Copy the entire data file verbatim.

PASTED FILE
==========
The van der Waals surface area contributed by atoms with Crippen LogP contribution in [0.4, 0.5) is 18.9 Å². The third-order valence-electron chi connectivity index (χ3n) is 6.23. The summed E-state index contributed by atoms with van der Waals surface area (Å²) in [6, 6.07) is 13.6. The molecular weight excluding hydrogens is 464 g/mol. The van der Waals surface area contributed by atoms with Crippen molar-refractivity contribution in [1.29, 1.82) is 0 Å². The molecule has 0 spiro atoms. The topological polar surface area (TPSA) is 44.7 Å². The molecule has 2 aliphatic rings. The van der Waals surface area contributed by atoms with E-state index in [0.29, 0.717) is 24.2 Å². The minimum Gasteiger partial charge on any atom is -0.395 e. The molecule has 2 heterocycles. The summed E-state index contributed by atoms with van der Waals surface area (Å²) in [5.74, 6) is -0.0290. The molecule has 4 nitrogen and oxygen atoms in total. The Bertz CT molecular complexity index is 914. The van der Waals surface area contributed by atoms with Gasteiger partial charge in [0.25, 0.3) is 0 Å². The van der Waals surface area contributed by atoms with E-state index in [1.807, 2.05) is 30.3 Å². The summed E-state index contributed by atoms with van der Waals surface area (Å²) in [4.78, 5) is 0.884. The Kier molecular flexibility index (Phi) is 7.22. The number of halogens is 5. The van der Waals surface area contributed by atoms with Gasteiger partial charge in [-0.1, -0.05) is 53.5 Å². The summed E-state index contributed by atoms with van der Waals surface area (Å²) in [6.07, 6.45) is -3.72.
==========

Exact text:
The van der Waals surface area contributed by atoms with Crippen LogP contribution in [0.4, 0.5) is 18.9 Å². The third-order valence-electron chi connectivity index (χ3n) is 6.23. The summed E-state index contributed by atoms with van der Waals surface area (Å²) in [6, 6.07) is 13.6. The molecular weight excluding hydrogens is 464 g/mol. The van der Waals surface area contributed by atoms with Crippen molar-refractivity contribution in [1.29, 1.82) is 0 Å². The molecule has 0 spiro atoms. The topological polar surface area (TPSA) is 44.7 Å². The molecule has 2 aliphatic rings. The van der Waals surface area contributed by atoms with E-state index in [0.29, 0.717) is 24.2 Å². The minimum Gasteiger partial charge on any atom is -0.395 e. The molecule has 2 heterocycles. The summed E-state index contributed by atoms with van der Waals surface area (Å²) in [5.74, 6) is -0.0290. The molecule has 4 nitrogen and oxygen atoms in total. The Bertz CT molecular complexity index is 914. The van der Waals surface area contributed by atoms with Gasteiger partial charge in [0.25, 0.3) is 0 Å². The van der Waals surface area contributed by atoms with E-state index in [1.807, 2.05) is 30.3 Å². The summed E-state index contributed by atoms with van der Waals surface area (Å²) in [4.78, 5) is 0.884. The Kier molecular flexibility index (Phi) is 7.22. The number of halogens is 5. The van der Waals surface area contributed by atoms with Gasteiger partial charge in [-0.1, -0.05) is 53.5 Å². The summed E-state index contributed by atoms with van der Waals surface area (Å²) in [6.07, 6.45) is -3.72.